One-Dimensional Solid-Liquid Separation
We describe an approach to separation of finely dispersed solid from liquid which has general application for many practically important suspensions. We propose that the separation of the liquid from the solid in particulate suspensions can usefully be described in terms of the liquid flow relative to the solid. The combination of this proposition with continuity equations for the liquid and the solid then gives rise to a flow equation that may be expressed in either spatial or material coordinates. For both filtration and sedimentation, the latter formulation is more convenient since it gives rise to a nonlinear Fokker-Planck equation for which solutions are known for many sets of initial and boundary conditions important in solid-liquid separation processes.
The theory is macroscopic in the sense that it deals with material properties that represent averages taken over a material volume (or cross-section) large enough to contain many particles of the solid. It applies to systems in which the energetics and hydrodynamics of the liquid phase are fully characterised by readily measurable functions that relate the chemical potential of the liquid and the permeability of the system to the liquid content. The theory is restricted to one-dimensional processes, although this is not seen as a serious restriction on its application because many separation processes approximate the one-dimensional condition. Finally, we describe a range of tests of the theory, present experimentally-derived material properties which might be used in illustrative calculation for a number of practically important situations, and identify initial and boundary conditions for many important separtion procedures.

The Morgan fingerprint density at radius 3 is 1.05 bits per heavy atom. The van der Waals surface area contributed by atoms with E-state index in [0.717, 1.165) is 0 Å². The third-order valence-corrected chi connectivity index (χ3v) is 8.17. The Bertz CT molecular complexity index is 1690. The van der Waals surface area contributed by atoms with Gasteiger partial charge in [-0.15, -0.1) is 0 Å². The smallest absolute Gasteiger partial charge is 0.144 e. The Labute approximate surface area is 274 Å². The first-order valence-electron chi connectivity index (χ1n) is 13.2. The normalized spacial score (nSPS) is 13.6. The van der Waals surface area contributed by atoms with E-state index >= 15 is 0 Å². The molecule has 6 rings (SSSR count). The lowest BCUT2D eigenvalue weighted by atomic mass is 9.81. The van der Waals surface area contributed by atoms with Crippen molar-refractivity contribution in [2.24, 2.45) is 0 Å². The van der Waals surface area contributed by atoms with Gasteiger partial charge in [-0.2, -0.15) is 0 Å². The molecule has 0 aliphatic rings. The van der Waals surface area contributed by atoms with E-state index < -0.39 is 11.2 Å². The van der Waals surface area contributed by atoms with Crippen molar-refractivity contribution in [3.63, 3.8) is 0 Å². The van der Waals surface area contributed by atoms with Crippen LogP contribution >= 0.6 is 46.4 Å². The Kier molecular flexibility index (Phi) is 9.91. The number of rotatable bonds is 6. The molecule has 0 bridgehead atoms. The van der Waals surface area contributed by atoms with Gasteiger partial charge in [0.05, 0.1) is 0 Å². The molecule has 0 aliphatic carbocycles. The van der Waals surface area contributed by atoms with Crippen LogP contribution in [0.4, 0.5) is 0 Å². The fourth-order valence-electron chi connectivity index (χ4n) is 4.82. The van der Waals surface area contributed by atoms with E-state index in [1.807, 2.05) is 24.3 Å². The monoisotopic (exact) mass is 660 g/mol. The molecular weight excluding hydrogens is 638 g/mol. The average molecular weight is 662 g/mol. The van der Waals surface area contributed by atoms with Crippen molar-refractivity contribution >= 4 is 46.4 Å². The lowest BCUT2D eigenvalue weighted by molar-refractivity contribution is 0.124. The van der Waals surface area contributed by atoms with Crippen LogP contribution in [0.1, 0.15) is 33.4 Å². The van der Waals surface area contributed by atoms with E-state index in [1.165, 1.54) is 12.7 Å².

KeywordsClay Permeability Filtration Sedimentation Compaction
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